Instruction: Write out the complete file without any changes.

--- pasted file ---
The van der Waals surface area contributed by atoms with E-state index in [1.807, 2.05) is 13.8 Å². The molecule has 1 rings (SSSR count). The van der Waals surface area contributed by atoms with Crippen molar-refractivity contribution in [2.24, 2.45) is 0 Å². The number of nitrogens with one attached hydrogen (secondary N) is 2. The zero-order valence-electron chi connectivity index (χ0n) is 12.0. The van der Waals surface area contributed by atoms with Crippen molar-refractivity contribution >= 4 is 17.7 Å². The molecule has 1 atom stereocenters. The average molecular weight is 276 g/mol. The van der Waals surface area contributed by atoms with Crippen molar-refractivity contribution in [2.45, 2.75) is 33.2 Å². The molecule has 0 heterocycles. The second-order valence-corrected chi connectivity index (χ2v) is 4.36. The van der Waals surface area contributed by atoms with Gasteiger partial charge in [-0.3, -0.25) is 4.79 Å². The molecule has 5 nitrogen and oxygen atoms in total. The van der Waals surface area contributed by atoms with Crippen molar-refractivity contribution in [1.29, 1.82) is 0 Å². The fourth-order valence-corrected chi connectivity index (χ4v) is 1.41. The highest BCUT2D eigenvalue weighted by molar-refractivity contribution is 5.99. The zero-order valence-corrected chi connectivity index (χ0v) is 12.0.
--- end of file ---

The van der Waals surface area contributed by atoms with E-state index in [1.807, 2.05) is 13.8 Å². The molecule has 1 rings (SSSR count). The van der Waals surface area contributed by atoms with Crippen molar-refractivity contribution in [2.24, 2.45) is 0 Å². The number of nitrogens with one attached hydrogen (secondary N) is 2. The zero-order valence-electron chi connectivity index (χ0n) is 12.0. The van der Waals surface area contributed by atoms with Crippen molar-refractivity contribution >= 4 is 17.7 Å². The molecule has 1 atom stereocenters. The average molecular weight is 276 g/mol. The van der Waals surface area contributed by atoms with Crippen molar-refractivity contribution in [2.45, 2.75) is 33.2 Å². The molecule has 0 heterocycles. The second-order valence-corrected chi connectivity index (χ2v) is 4.36. The van der Waals surface area contributed by atoms with Gasteiger partial charge in [-0.3, -0.25) is 4.79 Å². The molecule has 5 nitrogen and oxygen atoms in total. The van der Waals surface area contributed by atoms with Crippen molar-refractivity contribution in [1.29, 1.82) is 0 Å². The fourth-order valence-corrected chi connectivity index (χ4v) is 1.41. The highest BCUT2D eigenvalue weighted by molar-refractivity contribution is 5.99. The zero-order valence-corrected chi connectivity index (χ0v) is 12.0.